Christian Medical Group Highlights Media Bias on Bush Abortion Proposal
by Steven Ertelt
July 23, 2008
New York, NY (LifeNews.com) — A medical group for Christian doctors and nurses is highlighting media bias found in a New York Times story about a new Bush administration proposal. The policy would help pro-life medical professionals avoid employment discrimination if they don’t want to participate in abortions.
In its news story covering the idea, the Times presented a typical one-sided article quoting only abortion advocates complaining about the idea.
That upset Jonathan Imbody, the vice-president for governmental relations at the Christian Medical Association.
The news story in question, "quotes only sources opposing draft regulations by the Department of Health and Human Services" Imbody said.
He said there is little reason for abortion advocates to oppose the proposal because it only "would require recipients of aid under federal health programs to certify that they will adhere to federal laws related to abortion and other controversial procedures."
"These regulations would enforce existing federal laws that uphold the right of health care professionals to make professional judgments on ethical issues," he said.
He said the proposal follows the 35-year-old Church amendment which prevents federally-funded institutions from requiring individuals to provide or assist in abortions if they have moral or religious objections.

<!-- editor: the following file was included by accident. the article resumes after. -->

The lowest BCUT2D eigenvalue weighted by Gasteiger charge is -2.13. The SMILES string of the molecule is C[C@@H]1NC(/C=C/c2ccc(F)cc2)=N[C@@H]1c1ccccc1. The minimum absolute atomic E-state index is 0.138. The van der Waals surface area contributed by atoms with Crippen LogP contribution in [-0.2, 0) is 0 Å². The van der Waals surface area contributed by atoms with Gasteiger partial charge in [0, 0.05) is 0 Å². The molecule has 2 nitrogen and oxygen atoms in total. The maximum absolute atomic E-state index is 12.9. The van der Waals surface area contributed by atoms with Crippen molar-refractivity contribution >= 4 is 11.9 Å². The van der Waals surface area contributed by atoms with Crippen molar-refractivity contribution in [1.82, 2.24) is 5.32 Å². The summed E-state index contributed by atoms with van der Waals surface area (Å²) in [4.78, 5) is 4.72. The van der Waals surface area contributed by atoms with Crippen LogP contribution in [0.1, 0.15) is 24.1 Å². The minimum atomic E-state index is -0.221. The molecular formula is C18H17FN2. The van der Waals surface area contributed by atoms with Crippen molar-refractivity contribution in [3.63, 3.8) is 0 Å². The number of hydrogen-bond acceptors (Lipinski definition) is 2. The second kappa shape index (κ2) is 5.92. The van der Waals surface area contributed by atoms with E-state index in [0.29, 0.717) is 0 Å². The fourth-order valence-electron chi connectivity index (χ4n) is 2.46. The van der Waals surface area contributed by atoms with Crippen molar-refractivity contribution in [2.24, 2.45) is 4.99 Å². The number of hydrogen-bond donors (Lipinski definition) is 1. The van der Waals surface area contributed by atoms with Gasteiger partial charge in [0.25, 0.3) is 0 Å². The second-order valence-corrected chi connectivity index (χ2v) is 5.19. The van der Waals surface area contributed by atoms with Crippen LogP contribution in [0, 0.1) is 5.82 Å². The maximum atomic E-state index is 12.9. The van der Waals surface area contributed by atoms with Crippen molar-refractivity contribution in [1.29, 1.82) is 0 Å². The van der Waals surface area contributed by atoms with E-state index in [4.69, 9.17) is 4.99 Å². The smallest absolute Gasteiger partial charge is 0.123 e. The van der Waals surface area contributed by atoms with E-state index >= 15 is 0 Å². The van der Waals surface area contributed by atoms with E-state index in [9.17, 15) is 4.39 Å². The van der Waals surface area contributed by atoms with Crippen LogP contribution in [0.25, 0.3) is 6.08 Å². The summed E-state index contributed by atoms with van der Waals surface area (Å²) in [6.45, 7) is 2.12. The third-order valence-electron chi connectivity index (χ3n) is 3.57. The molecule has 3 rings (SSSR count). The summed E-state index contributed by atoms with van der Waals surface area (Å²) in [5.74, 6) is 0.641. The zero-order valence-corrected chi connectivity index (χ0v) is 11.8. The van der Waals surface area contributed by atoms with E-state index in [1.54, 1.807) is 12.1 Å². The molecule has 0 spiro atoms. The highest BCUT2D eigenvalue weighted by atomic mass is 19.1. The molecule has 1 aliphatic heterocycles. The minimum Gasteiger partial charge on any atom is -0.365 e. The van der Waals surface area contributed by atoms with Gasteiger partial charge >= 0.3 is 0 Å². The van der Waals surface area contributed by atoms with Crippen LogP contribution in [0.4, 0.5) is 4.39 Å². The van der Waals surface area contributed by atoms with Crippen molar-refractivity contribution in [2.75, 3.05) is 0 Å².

Imbody said it also follows the Hyde-Weldon amendment that Congress approved in 2005 that prohibits federal agencies from dispersing money to state and local governments that discriminate against health care professionals who choose not to perform or refer for abortions.
He said the Bush administration plan is needed because the laws aren’t being followed.
"Regulations paralleling these laws are long overdue and sorely needed," he explained.
"Two of every five of our members surveyed report experiencing discriminatory pressure to violate their convictions on controversial health issues. Medical students are eschewing careers in obstetrics for fear of being forced to perform abortions," he added.
Imbody concludes: "Upholding the First Amendment rights of health care professionals to make professional ethical judgments based on objective ethical standards not only protects patients, it also protects the First Amendment rights of us all."
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